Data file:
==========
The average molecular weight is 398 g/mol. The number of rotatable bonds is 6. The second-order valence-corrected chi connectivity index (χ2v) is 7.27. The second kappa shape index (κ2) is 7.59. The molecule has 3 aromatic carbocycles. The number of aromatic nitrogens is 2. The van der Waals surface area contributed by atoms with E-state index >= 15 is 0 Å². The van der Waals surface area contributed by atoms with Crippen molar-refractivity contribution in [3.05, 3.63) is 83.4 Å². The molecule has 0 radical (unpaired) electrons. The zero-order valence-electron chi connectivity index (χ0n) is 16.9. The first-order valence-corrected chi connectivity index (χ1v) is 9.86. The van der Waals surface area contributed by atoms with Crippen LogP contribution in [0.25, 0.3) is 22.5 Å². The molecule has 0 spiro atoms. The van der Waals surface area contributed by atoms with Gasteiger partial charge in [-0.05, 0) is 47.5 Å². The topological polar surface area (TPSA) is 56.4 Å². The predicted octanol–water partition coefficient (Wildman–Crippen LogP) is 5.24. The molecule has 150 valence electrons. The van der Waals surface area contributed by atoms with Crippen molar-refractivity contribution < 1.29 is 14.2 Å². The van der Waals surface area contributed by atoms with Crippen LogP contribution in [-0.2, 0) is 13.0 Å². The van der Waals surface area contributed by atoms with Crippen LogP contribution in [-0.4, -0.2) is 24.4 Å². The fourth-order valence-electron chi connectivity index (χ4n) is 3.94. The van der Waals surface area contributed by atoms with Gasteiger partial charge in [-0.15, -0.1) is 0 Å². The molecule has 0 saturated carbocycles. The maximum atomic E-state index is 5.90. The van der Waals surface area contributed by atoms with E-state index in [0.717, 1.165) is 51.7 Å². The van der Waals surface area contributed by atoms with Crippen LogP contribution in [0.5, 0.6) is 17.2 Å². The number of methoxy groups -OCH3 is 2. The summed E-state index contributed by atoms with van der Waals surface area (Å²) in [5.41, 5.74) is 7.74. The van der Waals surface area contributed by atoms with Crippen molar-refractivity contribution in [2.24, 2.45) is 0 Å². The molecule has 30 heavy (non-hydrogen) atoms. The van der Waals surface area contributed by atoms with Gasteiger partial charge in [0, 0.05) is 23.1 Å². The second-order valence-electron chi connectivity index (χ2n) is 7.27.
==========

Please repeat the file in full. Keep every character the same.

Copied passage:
The average molecular weight is 398 g/mol. The number of rotatable bonds is 6. The second-order valence-corrected chi connectivity index (χ2v) is 7.27. The second kappa shape index (κ2) is 7.59. The molecule has 3 aromatic carbocycles. The number of aromatic nitrogens is 2. The van der Waals surface area contributed by atoms with E-state index >= 15 is 0 Å². The van der Waals surface area contributed by atoms with Crippen molar-refractivity contribution in [3.05, 3.63) is 83.4 Å². The molecule has 0 radical (unpaired) electrons. The zero-order valence-electron chi connectivity index (χ0n) is 16.9. The first-order valence-corrected chi connectivity index (χ1v) is 9.86. The van der Waals surface area contributed by atoms with Crippen LogP contribution in [0.25, 0.3) is 22.5 Å². The molecule has 0 spiro atoms. The van der Waals surface area contributed by atoms with Gasteiger partial charge in [-0.05, 0) is 47.5 Å². The topological polar surface area (TPSA) is 56.4 Å². The predicted octanol–water partition coefficient (Wildman–Crippen LogP) is 5.24. The molecule has 150 valence electrons. The van der Waals surface area contributed by atoms with Crippen molar-refractivity contribution < 1.29 is 14.2 Å². The van der Waals surface area contributed by atoms with Crippen LogP contribution in [-0.2, 0) is 13.0 Å². The van der Waals surface area contributed by atoms with Crippen LogP contribution in [-0.4, -0.2) is 24.4 Å². The fourth-order valence-electron chi connectivity index (χ4n) is 3.94. The van der Waals surface area contributed by atoms with Gasteiger partial charge in [-0.15, -0.1) is 0 Å². The molecule has 0 saturated carbocycles. The maximum atomic E-state index is 5.90. The van der Waals surface area contributed by atoms with E-state index in [0.717, 1.165) is 51.7 Å². The van der Waals surface area contributed by atoms with Crippen LogP contribution in [0.5, 0.6) is 17.2 Å². The number of methoxy groups -OCH3 is 2. The summed E-state index contributed by atoms with van der Waals surface area (Å²) in [5.41, 5.74) is 7.74. The van der Waals surface area contributed by atoms with Crippen molar-refractivity contribution in [2.24, 2.45) is 0 Å². The molecule has 30 heavy (non-hydrogen) atoms. The van der Waals surface area contributed by atoms with Gasteiger partial charge in [0, 0.05) is 23.1 Å². The second-order valence-electron chi connectivity index (χ2n) is 7.27.